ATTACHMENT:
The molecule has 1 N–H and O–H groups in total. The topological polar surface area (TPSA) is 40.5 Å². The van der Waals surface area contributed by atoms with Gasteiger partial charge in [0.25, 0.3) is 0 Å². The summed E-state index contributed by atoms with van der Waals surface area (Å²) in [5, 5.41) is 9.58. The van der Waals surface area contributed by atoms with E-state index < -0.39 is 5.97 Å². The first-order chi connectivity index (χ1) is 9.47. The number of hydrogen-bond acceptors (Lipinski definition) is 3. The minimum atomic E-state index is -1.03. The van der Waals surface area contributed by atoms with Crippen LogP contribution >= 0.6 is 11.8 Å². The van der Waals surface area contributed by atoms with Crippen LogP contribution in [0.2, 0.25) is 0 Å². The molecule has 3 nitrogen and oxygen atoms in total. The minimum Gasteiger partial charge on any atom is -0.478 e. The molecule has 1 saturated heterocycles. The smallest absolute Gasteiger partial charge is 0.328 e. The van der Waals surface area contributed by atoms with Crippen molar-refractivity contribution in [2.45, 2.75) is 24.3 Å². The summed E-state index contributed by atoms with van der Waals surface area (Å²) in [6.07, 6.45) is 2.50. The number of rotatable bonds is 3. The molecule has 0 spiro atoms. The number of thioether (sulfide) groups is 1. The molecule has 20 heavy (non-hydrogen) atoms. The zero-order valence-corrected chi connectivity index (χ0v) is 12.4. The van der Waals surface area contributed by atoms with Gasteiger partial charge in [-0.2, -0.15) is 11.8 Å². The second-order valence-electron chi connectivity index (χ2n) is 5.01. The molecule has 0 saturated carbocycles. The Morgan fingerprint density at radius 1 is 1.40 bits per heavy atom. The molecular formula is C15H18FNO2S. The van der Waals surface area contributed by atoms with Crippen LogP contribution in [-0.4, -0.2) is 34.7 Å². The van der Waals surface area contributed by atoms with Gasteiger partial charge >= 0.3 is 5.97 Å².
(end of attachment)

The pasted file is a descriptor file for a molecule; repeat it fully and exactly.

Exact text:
The molecule has 1 N–H and O–H groups in total. The topological polar surface area (TPSA) is 40.5 Å². The van der Waals surface area contributed by atoms with Gasteiger partial charge in [0.25, 0.3) is 0 Å². The summed E-state index contributed by atoms with van der Waals surface area (Å²) in [5, 5.41) is 9.58. The van der Waals surface area contributed by atoms with E-state index < -0.39 is 5.97 Å². The first-order chi connectivity index (χ1) is 9.47. The number of hydrogen-bond acceptors (Lipinski definition) is 3. The minimum atomic E-state index is -1.03. The van der Waals surface area contributed by atoms with Crippen LogP contribution >= 0.6 is 11.8 Å². The van der Waals surface area contributed by atoms with Crippen LogP contribution in [0.2, 0.25) is 0 Å². The molecule has 3 nitrogen and oxygen atoms in total. The minimum Gasteiger partial charge on any atom is -0.478 e. The molecule has 1 saturated heterocycles. The smallest absolute Gasteiger partial charge is 0.328 e. The van der Waals surface area contributed by atoms with Crippen molar-refractivity contribution in [2.45, 2.75) is 24.3 Å². The summed E-state index contributed by atoms with van der Waals surface area (Å²) in [6.07, 6.45) is 2.50. The number of rotatable bonds is 3. The molecule has 0 spiro atoms. The number of thioether (sulfide) groups is 1. The molecule has 20 heavy (non-hydrogen) atoms. The zero-order valence-corrected chi connectivity index (χ0v) is 12.4. The van der Waals surface area contributed by atoms with Gasteiger partial charge in [-0.2, -0.15) is 11.8 Å². The second-order valence-electron chi connectivity index (χ2n) is 5.01. The molecule has 0 saturated carbocycles. The Morgan fingerprint density at radius 1 is 1.40 bits per heavy atom. The molecular formula is C15H18FNO2S. The van der Waals surface area contributed by atoms with Crippen LogP contribution in [-0.4, -0.2) is 34.7 Å². The van der Waals surface area contributed by atoms with Gasteiger partial charge >= 0.3 is 5.97 Å².